Earlier today Mayor Villaraigosa, city officials, and representatives from Zipcar, UCLA and USC celebrated the arrival of 12 new off-campus parking spaces reserved specifically for car-sharing near the two college campuses. The hope is that if these spaces prove profitable for the car-sharing company than they can partner with the city for more of these types of spaces in places other than on or adjacent to college campuses.
While the twelve spaces are good news, even considering that the spaces happen to be very near the only Zipcar spaces still in existence in the city, Villaraigosa and others seem to have gotten a little carried away in the impact this will have on the car-culture of Los Angeles. From the press release:
Los Angeles may be the car capital of the world, but through this partnership
among universities, Zipcar and the City of Los Angeles we are opening the door
to make car ownership optional for people who live or work here," said Mayor
Antonio Villaraigosa. "Providing alternatives to car ownership will help
improve the environment and the city’s traffic congestion.
That’s a lot of sound for twelve converted parking spaces. Think of how much congestion could be saved by a large-scale parking reform plan, or a car-sharing plan that was available city-wide.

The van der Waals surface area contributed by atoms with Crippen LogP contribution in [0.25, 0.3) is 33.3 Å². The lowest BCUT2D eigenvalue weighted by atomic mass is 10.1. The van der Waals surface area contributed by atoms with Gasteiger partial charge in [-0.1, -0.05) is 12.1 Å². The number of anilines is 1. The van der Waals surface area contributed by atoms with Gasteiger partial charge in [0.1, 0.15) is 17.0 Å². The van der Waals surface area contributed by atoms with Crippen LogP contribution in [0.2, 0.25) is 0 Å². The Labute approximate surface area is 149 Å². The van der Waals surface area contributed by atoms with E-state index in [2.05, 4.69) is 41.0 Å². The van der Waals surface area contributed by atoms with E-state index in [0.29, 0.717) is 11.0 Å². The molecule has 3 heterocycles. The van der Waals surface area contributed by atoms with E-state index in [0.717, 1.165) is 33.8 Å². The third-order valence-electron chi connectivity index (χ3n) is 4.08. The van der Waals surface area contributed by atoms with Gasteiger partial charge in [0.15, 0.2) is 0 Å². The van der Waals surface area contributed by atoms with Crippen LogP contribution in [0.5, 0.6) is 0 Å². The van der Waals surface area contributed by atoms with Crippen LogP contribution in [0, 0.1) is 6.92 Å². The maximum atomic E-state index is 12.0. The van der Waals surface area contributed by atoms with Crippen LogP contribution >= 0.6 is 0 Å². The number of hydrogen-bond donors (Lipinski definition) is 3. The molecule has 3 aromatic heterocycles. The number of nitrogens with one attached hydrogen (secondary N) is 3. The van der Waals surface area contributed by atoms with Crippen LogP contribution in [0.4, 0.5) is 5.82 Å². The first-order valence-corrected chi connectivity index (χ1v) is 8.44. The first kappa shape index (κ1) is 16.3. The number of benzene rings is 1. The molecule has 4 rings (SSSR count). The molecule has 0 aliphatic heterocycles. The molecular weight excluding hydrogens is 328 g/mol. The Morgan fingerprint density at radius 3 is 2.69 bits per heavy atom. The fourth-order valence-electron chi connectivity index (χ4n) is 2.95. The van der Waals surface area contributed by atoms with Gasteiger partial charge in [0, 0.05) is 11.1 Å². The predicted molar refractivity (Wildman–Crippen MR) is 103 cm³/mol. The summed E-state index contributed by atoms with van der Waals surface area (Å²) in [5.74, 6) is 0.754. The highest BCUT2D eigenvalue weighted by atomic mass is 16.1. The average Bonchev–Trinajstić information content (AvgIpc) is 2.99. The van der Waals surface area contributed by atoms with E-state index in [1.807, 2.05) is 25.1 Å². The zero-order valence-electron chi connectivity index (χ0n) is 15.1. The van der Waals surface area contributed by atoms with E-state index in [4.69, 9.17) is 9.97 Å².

If the idea of city-wide car sharing seems a pipe dream after car-sharing all but disappeared from the city in January of 2008, then fear not. Other cities have brought car-sharing back from the brink by subsidizing the program by reducing the take-home car fleet offered to city staff and offices and using that money to subsidize car-sharing city-wide. Philadelphia has saved millions of dollars from this strategy, and other cities around the country have followed suit.
By this point everyone except Councilman Tom LaBonge, who wants to grow the take-home program, knows that there are serious problems with the city’s take-home program. Former Comptroller Laura Chick outlined the many ways the city was wasting money and resources by providing such a large fleet with such lax requirements, and Mayor Villaraigosa has twice tried to reform the program. The first time he was thwarted by a City Council that freaked out at the thought of losing the cars their staffers were given to drive around the district. The second time he pushed through some minor reforms that made the system less broken.
But with the city focused on car-sharing for one day, and celebrating the twelve new spaces that have been opened today is a great day to remind them that true reform of our parking system and vehicle fleet system could happen together which could save the city millions of dollars annually and an untold amount of Greenhouse Gases.